OJAI, California—We fear that history will judge the Lotus Evora harshly, especially if the Evija—Lotus’s promised 1,972-hp, $2.1-million hypercar—comes to fruition. In the future, people may well look back on the Evora and question its role in the Lotus lineup, calling it too plump and plush compared to the minimalist Elise and Exige and not hyper enough compared to the Evija.
But we are in the here and now, and having just driven the latest iteration, the 416-hp Evora GT, our love for the Evora still burns bright.
Yes, it’s old and relatively heavy and a little quirky, but it’s also a brilliant drive and unlike anything else out there—except perhaps another Lotus. Because at the end of the day, every Evora we’ve tried, up to and including the GT, drives like a heavier, softer Elise. Cynics will focus on the words “heavier” and “softer”, but Elise is the word that really matters.
Driving an Evora is all about the steering. Though hydraulically boosted—the Evora is the only current production Lotus with power steering—the feedback it delivers is magical. Lotus went so far as to make the steering wheel out of magnesium in order to reduce mass that could damp out feedback. And yet there are no sharp kicks as you might get with unassisted steering, just a smooth, constant flow of data.
And that data flow must go two ways, because the Evora GT’s steering is so quick as to be hypersensitive. It’s not darty, which frankly amazes us (we suspect sorcery as the core technology), but the Evora will respond to the slightest twitch of your arm muscles, and it requires light hands and heavy concentration not to turn each corner into a constant series of tiny course changes. One doesn’t steer the Evora so much as guide it—but your guidance must be spot on, because the Evora will do exactly what you tell it. Even a quick glance at the center console to turn up the A/C is enough to send the Evora moving toward the breakdown lane.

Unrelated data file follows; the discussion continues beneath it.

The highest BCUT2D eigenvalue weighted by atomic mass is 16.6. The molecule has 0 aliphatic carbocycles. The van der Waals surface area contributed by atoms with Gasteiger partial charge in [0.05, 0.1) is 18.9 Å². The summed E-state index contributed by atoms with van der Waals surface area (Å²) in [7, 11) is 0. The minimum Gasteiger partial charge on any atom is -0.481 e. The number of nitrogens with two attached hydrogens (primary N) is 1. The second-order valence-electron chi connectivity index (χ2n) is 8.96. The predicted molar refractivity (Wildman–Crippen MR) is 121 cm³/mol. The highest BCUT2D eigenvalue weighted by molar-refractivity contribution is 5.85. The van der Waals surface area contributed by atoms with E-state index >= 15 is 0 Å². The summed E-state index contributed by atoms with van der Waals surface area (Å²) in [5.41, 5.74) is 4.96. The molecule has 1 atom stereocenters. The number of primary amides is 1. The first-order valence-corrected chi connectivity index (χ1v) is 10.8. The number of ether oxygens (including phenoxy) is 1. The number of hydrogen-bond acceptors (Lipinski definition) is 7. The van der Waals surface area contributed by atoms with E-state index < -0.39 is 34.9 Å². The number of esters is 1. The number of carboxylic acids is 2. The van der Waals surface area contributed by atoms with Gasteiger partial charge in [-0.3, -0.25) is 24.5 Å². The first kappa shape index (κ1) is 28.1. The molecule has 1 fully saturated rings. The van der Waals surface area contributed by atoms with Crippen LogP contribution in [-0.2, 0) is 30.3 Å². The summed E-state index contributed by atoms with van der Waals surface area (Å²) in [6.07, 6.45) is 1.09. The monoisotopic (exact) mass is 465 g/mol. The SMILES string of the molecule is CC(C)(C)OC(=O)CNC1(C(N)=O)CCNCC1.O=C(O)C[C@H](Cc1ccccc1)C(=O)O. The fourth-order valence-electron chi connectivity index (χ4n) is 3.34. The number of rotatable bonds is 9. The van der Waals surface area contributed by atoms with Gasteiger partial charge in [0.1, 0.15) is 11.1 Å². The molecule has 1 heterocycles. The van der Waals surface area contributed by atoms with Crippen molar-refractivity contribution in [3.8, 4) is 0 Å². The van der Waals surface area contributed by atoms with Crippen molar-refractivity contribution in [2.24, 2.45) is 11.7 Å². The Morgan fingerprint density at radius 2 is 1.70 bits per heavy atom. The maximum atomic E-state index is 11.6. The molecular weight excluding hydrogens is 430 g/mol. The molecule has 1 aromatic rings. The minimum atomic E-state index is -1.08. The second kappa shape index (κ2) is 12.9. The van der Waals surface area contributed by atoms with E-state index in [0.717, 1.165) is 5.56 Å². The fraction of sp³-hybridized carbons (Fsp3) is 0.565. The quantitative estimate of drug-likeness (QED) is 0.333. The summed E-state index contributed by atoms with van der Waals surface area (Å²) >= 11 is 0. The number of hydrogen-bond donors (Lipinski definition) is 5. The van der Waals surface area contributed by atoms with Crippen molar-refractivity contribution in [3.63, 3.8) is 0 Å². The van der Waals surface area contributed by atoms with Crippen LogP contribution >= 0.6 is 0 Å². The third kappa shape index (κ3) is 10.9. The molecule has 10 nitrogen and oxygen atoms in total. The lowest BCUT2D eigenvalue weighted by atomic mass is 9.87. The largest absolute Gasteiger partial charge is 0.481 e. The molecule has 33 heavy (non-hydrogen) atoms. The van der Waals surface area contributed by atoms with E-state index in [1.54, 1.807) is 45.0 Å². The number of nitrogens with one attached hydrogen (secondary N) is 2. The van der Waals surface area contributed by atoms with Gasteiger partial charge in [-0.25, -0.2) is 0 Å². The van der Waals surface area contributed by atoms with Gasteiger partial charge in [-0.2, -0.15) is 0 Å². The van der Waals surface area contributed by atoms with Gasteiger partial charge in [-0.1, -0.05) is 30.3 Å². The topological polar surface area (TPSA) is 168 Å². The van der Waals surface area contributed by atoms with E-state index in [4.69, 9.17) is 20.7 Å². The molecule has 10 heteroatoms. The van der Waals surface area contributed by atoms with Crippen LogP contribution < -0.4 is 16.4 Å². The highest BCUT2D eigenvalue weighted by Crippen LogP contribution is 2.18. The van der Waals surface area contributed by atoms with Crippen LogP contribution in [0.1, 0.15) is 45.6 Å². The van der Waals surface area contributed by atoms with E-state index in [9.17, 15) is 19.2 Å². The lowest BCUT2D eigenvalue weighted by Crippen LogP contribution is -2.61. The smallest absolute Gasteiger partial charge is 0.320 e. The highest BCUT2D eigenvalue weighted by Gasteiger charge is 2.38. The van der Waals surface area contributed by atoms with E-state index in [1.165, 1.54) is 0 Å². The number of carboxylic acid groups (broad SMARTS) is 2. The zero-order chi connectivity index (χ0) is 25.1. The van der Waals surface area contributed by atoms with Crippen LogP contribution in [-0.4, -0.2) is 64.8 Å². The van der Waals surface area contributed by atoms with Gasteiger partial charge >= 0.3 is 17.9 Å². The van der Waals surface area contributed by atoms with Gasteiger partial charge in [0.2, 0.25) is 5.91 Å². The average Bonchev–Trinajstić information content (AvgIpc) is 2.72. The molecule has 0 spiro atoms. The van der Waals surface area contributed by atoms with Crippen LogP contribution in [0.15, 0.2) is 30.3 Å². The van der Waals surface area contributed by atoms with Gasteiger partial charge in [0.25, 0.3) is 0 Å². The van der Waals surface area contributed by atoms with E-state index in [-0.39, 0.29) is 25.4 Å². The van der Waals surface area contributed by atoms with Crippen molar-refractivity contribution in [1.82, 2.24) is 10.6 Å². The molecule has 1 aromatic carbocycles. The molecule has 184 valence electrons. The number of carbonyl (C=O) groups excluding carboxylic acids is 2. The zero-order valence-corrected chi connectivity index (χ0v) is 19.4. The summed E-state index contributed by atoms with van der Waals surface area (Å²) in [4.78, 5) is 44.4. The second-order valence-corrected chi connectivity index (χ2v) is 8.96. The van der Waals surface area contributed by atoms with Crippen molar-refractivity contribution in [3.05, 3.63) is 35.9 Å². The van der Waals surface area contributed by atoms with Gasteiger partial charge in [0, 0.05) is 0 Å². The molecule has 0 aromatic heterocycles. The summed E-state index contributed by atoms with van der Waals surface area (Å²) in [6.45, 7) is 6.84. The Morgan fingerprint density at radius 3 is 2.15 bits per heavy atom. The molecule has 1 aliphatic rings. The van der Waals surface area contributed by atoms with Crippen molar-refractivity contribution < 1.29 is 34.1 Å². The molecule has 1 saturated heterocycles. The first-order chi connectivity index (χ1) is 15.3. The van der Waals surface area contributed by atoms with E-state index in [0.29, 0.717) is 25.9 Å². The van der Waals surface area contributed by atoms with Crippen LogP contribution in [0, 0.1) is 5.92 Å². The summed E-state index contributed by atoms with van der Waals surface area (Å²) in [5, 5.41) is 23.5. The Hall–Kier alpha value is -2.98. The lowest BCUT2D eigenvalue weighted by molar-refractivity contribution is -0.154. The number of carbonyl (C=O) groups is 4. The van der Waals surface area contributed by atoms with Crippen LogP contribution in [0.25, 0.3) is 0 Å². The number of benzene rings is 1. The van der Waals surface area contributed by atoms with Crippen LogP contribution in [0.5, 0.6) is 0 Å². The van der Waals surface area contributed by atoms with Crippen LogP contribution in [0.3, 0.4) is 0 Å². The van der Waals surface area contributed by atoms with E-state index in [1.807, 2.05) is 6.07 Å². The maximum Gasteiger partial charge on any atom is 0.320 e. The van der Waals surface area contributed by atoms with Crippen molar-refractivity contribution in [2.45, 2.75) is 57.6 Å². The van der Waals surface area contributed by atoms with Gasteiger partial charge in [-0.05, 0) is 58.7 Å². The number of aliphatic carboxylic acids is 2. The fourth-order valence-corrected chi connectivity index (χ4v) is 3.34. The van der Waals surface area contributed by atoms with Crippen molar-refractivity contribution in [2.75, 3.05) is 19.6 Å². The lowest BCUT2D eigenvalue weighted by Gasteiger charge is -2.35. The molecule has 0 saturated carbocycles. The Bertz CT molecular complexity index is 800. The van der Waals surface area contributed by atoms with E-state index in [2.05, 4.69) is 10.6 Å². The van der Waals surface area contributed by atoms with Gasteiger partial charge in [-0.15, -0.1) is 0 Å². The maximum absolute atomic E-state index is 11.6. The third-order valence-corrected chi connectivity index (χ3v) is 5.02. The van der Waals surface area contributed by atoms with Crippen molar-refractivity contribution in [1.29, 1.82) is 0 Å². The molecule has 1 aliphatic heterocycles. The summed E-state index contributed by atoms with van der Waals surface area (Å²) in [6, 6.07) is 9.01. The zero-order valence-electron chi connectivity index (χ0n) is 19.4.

Call it a characteristic of British cars: Unlike German machines, many of which seem engineered to make you feel like a better driver that you actually are, the English are harsh schoolmasters, demanding full focus and flawless technique. But the Evora doesn’t smack your knuckles with a ruler the way the Aston Martin Vantage does; instead it grades your paper quietly, then hands it back with your mistakes marked in red.
That said, even as the Evora forces you to pay careful attention, it is merciful enough to provide an ideal learning environment. All of your driving takes place within a massive envelope of grip—and believe you us, it’s a strange feeling to push a car as hard as one dares and not hear so much as a squeak from the tires. We can’t quite credit this to light weight (3,175 pounds, a porker by Lotus standards) or downforce (now doubled to 141 pounds, but that’s at 188 mph), so kudos most go to the superwide Michelin Pilot Sport Cup 2 rubber. The GT’s stability-control system has understeer mitigation, which is disabled in Sport mode—but if there’s someone willing to push the Evora hard enough on a public road to evoke understeer, you’ll forgive us if we decline to ride with him.
For all of this agility and grip, the ride is supremely comfortable, to the point of being hard to believe. When someone says the Evora drives like a softer Elise, that’s a compliment.
The Evora GT is no somber experience, rather being a carnival of speed and noise. Forget the stated performance figures of zero to 60 in 3.8 seconds and a top speed of 188 mph with a manual transmission (3.9 and 174 for the automatic). The 3.5-liter V-6, sourced from Toyota and supercharged by Lotus, always has thrust to spare and it takes little effort to get the Evora GT on the boil and keep it there. Most of your fast driving can be done in two gears, or even one; the shifter mainly serves as a volume knob. Whenever possible, we left it turned up to eleven.
We split our time between manual and automatic cars, and while an automatic Lotus seems like a sacrilege to us, we understand the necessity in these days of the ubiquitous Porsche PDK. The Evora’s automatic is a conventional Aisin torque-converter six-speed, and while it certainly doesn’t shift as quickly as a dual-clutch can, the supercharged six’s fat torque curve means there shouldn’t be much shifting to do.